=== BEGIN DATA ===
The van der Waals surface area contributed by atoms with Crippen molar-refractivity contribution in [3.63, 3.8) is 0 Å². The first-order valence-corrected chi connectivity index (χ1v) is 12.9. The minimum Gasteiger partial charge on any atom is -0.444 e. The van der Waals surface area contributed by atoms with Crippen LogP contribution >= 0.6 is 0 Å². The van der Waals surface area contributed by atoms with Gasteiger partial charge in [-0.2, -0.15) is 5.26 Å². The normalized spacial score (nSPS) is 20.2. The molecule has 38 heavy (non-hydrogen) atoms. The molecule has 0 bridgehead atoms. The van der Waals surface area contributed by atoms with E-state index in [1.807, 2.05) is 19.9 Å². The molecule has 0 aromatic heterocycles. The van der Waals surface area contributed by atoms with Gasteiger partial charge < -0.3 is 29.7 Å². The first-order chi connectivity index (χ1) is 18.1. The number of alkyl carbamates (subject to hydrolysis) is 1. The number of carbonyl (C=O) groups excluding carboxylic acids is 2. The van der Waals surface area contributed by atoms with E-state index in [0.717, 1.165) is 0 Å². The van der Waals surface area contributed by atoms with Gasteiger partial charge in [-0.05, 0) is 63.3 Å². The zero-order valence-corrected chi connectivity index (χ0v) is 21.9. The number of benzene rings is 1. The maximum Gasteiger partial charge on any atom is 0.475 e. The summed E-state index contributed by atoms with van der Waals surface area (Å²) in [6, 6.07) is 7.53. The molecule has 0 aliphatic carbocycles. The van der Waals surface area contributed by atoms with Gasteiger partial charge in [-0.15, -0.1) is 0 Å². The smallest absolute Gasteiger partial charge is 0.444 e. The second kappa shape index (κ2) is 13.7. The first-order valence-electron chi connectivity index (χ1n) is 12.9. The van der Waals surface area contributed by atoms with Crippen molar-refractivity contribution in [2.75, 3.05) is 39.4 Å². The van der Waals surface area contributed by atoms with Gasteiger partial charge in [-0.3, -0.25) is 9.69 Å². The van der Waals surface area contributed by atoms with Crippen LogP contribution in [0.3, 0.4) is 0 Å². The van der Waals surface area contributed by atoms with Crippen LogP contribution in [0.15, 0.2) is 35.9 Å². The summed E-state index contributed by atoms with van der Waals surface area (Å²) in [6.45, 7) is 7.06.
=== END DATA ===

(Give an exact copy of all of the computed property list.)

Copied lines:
The van der Waals surface area contributed by atoms with Crippen molar-refractivity contribution in [3.63, 3.8) is 0 Å². The first-order valence-corrected chi connectivity index (χ1v) is 12.9. The minimum Gasteiger partial charge on any atom is -0.444 e. The van der Waals surface area contributed by atoms with Crippen LogP contribution >= 0.6 is 0 Å². The van der Waals surface area contributed by atoms with Gasteiger partial charge in [-0.2, -0.15) is 5.26 Å². The normalized spacial score (nSPS) is 20.2. The molecule has 38 heavy (non-hydrogen) atoms. The molecule has 0 bridgehead atoms. The van der Waals surface area contributed by atoms with E-state index in [1.807, 2.05) is 19.9 Å². The molecule has 0 aromatic heterocycles. The van der Waals surface area contributed by atoms with Gasteiger partial charge < -0.3 is 29.7 Å². The first-order chi connectivity index (χ1) is 18.1. The number of alkyl carbamates (subject to hydrolysis) is 1. The number of carbonyl (C=O) groups excluding carboxylic acids is 2. The van der Waals surface area contributed by atoms with E-state index in [0.717, 1.165) is 0 Å². The van der Waals surface area contributed by atoms with Gasteiger partial charge in [-0.05, 0) is 63.3 Å². The zero-order valence-corrected chi connectivity index (χ0v) is 21.9. The number of benzene rings is 1. The maximum Gasteiger partial charge on any atom is 0.475 e. The summed E-state index contributed by atoms with van der Waals surface area (Å²) in [6, 6.07) is 7.53. The molecule has 0 aliphatic carbocycles. The van der Waals surface area contributed by atoms with Gasteiger partial charge in [-0.15, -0.1) is 0 Å². The smallest absolute Gasteiger partial charge is 0.444 e. The second kappa shape index (κ2) is 13.7. The first-order valence-electron chi connectivity index (χ1n) is 12.9. The van der Waals surface area contributed by atoms with Crippen molar-refractivity contribution in [2.75, 3.05) is 39.4 Å². The van der Waals surface area contributed by atoms with Gasteiger partial charge in [-0.3, -0.25) is 9.69 Å². The van der Waals surface area contributed by atoms with Crippen LogP contribution in [0.3, 0.4) is 0 Å². The van der Waals surface area contributed by atoms with Crippen LogP contribution in [0.15, 0.2) is 35.9 Å². The summed E-state index contributed by atoms with van der Waals surface area (Å²) in [6.45, 7) is 7.06.